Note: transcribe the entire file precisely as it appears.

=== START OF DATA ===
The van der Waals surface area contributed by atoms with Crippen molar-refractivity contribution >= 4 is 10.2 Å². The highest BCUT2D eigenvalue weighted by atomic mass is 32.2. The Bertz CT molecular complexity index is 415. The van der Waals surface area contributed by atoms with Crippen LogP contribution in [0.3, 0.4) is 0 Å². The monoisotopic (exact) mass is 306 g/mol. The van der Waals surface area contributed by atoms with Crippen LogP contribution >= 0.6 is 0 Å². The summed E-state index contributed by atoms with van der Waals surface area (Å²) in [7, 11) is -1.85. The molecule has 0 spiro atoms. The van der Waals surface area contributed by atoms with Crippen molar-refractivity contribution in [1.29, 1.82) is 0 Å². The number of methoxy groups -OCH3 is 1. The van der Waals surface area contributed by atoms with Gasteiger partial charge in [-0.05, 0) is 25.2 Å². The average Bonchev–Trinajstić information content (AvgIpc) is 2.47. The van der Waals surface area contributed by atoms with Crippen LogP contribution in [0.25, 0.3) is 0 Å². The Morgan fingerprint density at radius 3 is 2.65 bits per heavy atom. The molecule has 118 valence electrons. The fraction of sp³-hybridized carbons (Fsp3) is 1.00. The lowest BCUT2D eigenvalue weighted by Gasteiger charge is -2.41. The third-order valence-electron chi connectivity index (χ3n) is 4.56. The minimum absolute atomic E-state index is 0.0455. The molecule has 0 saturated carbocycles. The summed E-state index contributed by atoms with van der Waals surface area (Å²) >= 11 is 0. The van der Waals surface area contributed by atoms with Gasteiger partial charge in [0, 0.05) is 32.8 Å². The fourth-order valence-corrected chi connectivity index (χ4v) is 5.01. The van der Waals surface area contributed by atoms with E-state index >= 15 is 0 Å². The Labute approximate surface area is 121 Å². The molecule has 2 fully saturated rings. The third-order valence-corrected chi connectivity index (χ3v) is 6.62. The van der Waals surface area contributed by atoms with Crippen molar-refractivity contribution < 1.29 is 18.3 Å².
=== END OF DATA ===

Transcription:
The van der Waals surface area contributed by atoms with Crippen molar-refractivity contribution >= 4 is 10.2 Å². The highest BCUT2D eigenvalue weighted by atomic mass is 32.2. The Bertz CT molecular complexity index is 415. The van der Waals surface area contributed by atoms with Crippen LogP contribution in [0.3, 0.4) is 0 Å². The monoisotopic (exact) mass is 306 g/mol. The van der Waals surface area contributed by atoms with Crippen LogP contribution >= 0.6 is 0 Å². The summed E-state index contributed by atoms with van der Waals surface area (Å²) in [7, 11) is -1.85. The molecule has 0 spiro atoms. The van der Waals surface area contributed by atoms with Crippen molar-refractivity contribution in [1.29, 1.82) is 0 Å². The number of methoxy groups -OCH3 is 1. The van der Waals surface area contributed by atoms with Gasteiger partial charge in [-0.05, 0) is 25.2 Å². The average Bonchev–Trinajstić information content (AvgIpc) is 2.47. The van der Waals surface area contributed by atoms with Crippen LogP contribution in [0.25, 0.3) is 0 Å². The Morgan fingerprint density at radius 3 is 2.65 bits per heavy atom. The molecule has 118 valence electrons. The fraction of sp³-hybridized carbons (Fsp3) is 1.00. The lowest BCUT2D eigenvalue weighted by Gasteiger charge is -2.41. The third-order valence-electron chi connectivity index (χ3n) is 4.56. The minimum absolute atomic E-state index is 0.0455. The molecule has 0 saturated carbocycles. The summed E-state index contributed by atoms with van der Waals surface area (Å²) >= 11 is 0. The van der Waals surface area contributed by atoms with Gasteiger partial charge in [0, 0.05) is 32.8 Å². The fourth-order valence-corrected chi connectivity index (χ4v) is 5.01. The van der Waals surface area contributed by atoms with E-state index >= 15 is 0 Å². The Labute approximate surface area is 121 Å². The molecule has 2 fully saturated rings. The third-order valence-corrected chi connectivity index (χ3v) is 6.62. The van der Waals surface area contributed by atoms with Crippen molar-refractivity contribution < 1.29 is 18.3 Å².